There are a myriad of game models on the market that all require different modes of payment; straight up cold cash, micro-transactions, social engineering, etc. However, the financial model that seems to be the most successful overall is the so-called “free to play” game:
“Take a look at the list of top grossing games in the App Store and you’ll see that it’s mostly populated by games that are free to download, but which are supported by the in-game purchase of Smurfberries, gems, coins, and whatever those little purple things are. And don’t think that the rise of free-to-play is limited to social and casual games – the model is being so well received across the industry that some MMOG PC and console games, such as Star Trek Online and DC Universe Online, have left behind traditional box-and-subscription packages in favour of the free-to-play approach.” - “The Psychology of Free to Play”, edge-online.com
Let’s face it: these games are addicting. There’s a reason why you’re getting near constant Farmville requests for an extra milk jug on Facebook, along with some pretty swaggering boasts about anything to do with Candy Crush Saga. They know how to keep you hooked:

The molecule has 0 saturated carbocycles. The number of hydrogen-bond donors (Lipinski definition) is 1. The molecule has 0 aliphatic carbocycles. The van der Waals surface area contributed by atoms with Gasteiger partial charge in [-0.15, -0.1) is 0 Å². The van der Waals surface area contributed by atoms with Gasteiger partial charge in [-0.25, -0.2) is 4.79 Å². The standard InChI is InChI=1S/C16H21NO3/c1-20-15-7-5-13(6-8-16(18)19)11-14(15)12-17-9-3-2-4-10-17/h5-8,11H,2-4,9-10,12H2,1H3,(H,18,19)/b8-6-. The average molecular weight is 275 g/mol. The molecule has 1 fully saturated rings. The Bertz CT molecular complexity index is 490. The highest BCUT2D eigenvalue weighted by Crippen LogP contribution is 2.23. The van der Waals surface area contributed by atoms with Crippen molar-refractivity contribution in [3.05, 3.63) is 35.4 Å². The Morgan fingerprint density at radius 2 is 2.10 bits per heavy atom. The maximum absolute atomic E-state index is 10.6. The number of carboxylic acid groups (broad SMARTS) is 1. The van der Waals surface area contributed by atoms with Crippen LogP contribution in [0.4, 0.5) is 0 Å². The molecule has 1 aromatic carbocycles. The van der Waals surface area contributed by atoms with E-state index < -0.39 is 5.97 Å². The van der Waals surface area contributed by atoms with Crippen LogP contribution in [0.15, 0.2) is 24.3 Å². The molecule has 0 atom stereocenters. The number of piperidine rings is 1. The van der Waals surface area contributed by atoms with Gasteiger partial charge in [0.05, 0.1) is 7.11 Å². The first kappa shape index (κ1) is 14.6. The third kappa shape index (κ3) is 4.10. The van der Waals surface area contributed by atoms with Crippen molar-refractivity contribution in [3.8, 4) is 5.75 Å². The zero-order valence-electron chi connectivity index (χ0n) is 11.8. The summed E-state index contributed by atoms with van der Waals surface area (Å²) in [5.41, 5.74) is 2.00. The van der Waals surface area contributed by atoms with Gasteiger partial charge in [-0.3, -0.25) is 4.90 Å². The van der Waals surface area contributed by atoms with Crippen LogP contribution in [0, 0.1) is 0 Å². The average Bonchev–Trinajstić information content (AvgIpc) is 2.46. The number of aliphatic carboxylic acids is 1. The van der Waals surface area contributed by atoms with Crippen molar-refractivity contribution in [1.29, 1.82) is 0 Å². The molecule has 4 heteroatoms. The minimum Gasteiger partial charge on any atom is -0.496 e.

Video courtesy YouTube user HalfbrickStudios
“You’ll buy everything in the game with coins that you earn as you play or acquire with real money. That’s how Joyride keeps you hooked and how it gets you to play “just one more time.” You’re always so close to getting the next thing that you absolutely need, and it’s just so easy to start another run that you feel you might as well play just one more time.” – “How Jetpack Joyride Applies Almost a Decades’ Worth of Game Psychology to Keep You Hooked”, venturebeat.com